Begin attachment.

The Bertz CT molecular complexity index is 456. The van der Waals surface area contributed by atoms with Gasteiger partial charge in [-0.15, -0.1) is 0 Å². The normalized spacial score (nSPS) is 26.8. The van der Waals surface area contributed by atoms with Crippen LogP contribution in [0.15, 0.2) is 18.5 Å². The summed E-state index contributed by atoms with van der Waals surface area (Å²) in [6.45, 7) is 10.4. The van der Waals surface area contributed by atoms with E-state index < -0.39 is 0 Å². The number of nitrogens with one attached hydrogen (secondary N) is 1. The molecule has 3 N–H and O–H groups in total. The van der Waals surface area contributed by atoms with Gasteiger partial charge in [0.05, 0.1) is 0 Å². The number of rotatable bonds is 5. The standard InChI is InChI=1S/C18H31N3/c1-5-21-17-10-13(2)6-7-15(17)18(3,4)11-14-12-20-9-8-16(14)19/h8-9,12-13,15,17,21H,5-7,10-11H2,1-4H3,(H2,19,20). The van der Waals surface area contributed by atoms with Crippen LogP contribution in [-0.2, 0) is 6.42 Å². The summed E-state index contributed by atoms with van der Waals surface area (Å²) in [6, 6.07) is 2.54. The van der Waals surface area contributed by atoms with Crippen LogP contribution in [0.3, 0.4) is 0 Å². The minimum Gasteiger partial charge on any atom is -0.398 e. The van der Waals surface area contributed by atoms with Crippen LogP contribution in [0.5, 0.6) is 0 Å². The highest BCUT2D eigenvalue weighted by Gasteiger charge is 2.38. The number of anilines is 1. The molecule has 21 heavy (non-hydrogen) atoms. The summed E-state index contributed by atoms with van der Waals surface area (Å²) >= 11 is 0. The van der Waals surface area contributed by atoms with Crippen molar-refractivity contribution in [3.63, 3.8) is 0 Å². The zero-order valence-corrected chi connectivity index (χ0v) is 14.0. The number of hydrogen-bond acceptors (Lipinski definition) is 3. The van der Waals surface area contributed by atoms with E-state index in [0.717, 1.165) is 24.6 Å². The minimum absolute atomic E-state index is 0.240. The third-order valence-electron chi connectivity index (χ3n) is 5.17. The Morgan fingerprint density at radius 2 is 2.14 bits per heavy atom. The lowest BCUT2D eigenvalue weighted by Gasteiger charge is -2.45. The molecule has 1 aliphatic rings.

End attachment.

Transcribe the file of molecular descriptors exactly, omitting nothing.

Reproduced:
The Bertz CT molecular complexity index is 456. The van der Waals surface area contributed by atoms with Gasteiger partial charge in [-0.15, -0.1) is 0 Å². The normalized spacial score (nSPS) is 26.8. The van der Waals surface area contributed by atoms with Crippen LogP contribution in [0.15, 0.2) is 18.5 Å². The summed E-state index contributed by atoms with van der Waals surface area (Å²) in [6.45, 7) is 10.4. The van der Waals surface area contributed by atoms with E-state index < -0.39 is 0 Å². The number of nitrogens with one attached hydrogen (secondary N) is 1. The molecule has 3 N–H and O–H groups in total. The van der Waals surface area contributed by atoms with Gasteiger partial charge in [0.05, 0.1) is 0 Å². The number of rotatable bonds is 5. The standard InChI is InChI=1S/C18H31N3/c1-5-21-17-10-13(2)6-7-15(17)18(3,4)11-14-12-20-9-8-16(14)19/h8-9,12-13,15,17,21H,5-7,10-11H2,1-4H3,(H2,19,20). The van der Waals surface area contributed by atoms with Crippen LogP contribution in [-0.2, 0) is 6.42 Å². The summed E-state index contributed by atoms with van der Waals surface area (Å²) in [6, 6.07) is 2.54. The van der Waals surface area contributed by atoms with Crippen LogP contribution in [0.3, 0.4) is 0 Å². The minimum Gasteiger partial charge on any atom is -0.398 e. The van der Waals surface area contributed by atoms with Crippen LogP contribution in [0.5, 0.6) is 0 Å². The highest BCUT2D eigenvalue weighted by Gasteiger charge is 2.38. The number of anilines is 1. The molecule has 21 heavy (non-hydrogen) atoms. The summed E-state index contributed by atoms with van der Waals surface area (Å²) >= 11 is 0. The van der Waals surface area contributed by atoms with Crippen molar-refractivity contribution in [3.63, 3.8) is 0 Å². The zero-order valence-corrected chi connectivity index (χ0v) is 14.0. The number of hydrogen-bond acceptors (Lipinski definition) is 3. The van der Waals surface area contributed by atoms with E-state index in [0.717, 1.165) is 24.6 Å². The minimum absolute atomic E-state index is 0.240. The third-order valence-electron chi connectivity index (χ3n) is 5.17. The Morgan fingerprint density at radius 2 is 2.14 bits per heavy atom. The lowest BCUT2D eigenvalue weighted by Gasteiger charge is -2.45. The molecule has 1 aliphatic rings.